Soon, Chothia’s vehicle came upon the scene of the crash, and she described seeing someone inside the “smashed” Honda covered in blood and a girl lying motionless on the pavement in front of the car. Chothia said vehicles had to swerve to avoid running over the girl.

Chothia said she saw a male pulling Bud Light cans out of the floor area of the front seat of the Honda and “throwing them down the hill.”

Under cross examination by Lopez’s attorney, Trace Milan, Chothia said that, when passed by the Honda, she didn’t immediately think the driver was under the influence, but that he “looked like a Nascar driver, going down a hill.”

“I didn’t think he was drunk; I just thought he was a very fast driver,” Chothia said. “It didn’t cross my mind, until we crossed the scene and saw the beer cans.”

Another motorist, Randy Tos of Hanford, testified that he and his wife were driving southbound in the middle lane, and were closing in on the tractor trailer, which was to the right in the slow lane, when Lopez’s Honda came up at a high rate of speed in the slow lane behind the truck.

Tos testified that he could tell the driver was going to attempt to change lanes by squeezing bewteen his car and the truck. Tos hit the brakes, and the Honda pulled in front of him, but over-corrected and swerved underneath the tractor trailer, which came to a stop, he said.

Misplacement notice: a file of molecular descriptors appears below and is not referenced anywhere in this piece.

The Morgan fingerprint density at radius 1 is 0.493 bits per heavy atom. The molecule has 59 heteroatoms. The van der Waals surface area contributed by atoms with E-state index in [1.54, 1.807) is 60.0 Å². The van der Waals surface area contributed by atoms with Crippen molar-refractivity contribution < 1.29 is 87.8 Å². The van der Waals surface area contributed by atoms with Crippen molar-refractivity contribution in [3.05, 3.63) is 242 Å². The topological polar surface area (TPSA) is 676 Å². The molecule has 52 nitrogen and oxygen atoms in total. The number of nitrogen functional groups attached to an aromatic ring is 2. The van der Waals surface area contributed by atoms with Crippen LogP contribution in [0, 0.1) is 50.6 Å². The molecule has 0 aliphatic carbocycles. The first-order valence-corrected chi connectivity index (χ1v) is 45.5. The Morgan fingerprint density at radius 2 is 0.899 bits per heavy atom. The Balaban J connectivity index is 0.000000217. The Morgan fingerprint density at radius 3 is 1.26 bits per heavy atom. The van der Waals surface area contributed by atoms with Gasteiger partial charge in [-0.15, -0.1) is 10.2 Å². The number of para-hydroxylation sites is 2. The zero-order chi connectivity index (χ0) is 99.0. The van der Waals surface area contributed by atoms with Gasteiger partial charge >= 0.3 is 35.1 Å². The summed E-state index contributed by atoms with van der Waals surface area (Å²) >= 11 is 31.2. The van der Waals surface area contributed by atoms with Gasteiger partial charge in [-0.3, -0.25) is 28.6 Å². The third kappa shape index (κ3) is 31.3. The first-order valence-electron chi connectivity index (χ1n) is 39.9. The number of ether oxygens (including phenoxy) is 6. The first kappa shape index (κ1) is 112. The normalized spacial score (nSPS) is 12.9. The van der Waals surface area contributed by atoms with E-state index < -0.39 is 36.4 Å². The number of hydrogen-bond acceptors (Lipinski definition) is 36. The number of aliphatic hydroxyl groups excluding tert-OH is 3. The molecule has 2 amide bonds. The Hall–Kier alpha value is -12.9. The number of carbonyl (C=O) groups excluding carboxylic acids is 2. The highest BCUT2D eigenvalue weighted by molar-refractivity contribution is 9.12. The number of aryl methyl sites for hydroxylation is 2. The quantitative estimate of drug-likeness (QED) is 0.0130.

“It’s one of those things — you try to avoid (a crash), then it’s over, and you wonder, ‘How did I avoid that?’” Tos said.

Tos said he pulled over and ran back to the crash scene, where he saw a girl in the roadway, another passenger injured in the Honda, and two “panicked or excited” young men “extracting containers” of beer from the Honda.

Tos said he tried to get the men to stick around while an off-duty EMT tended to the injured, but they ultimately walked away from the scene, down the western hillside despite witnesses yelling at them to stop, Tos said.

Asked whether he smelled alcohol on the two men, Tos said the smell was “in the air.”

In an Aug. 16, 2016, preliminary hearing, CHP officer Trejo, under cross-examination by Milan, testified that the Breathalyzer used on Lopez did not work properly and failed to print out a paper record of the results.

A crash reconstructionist also testified that the Honda was most likely traveling at 74 mph when Lopez hit the brakes, and said that two of the car’s brakes were in disrepair.

Trial testimony is scheduled to resume Tuesday.

Matt Fountain 781-7909, @mattfountain1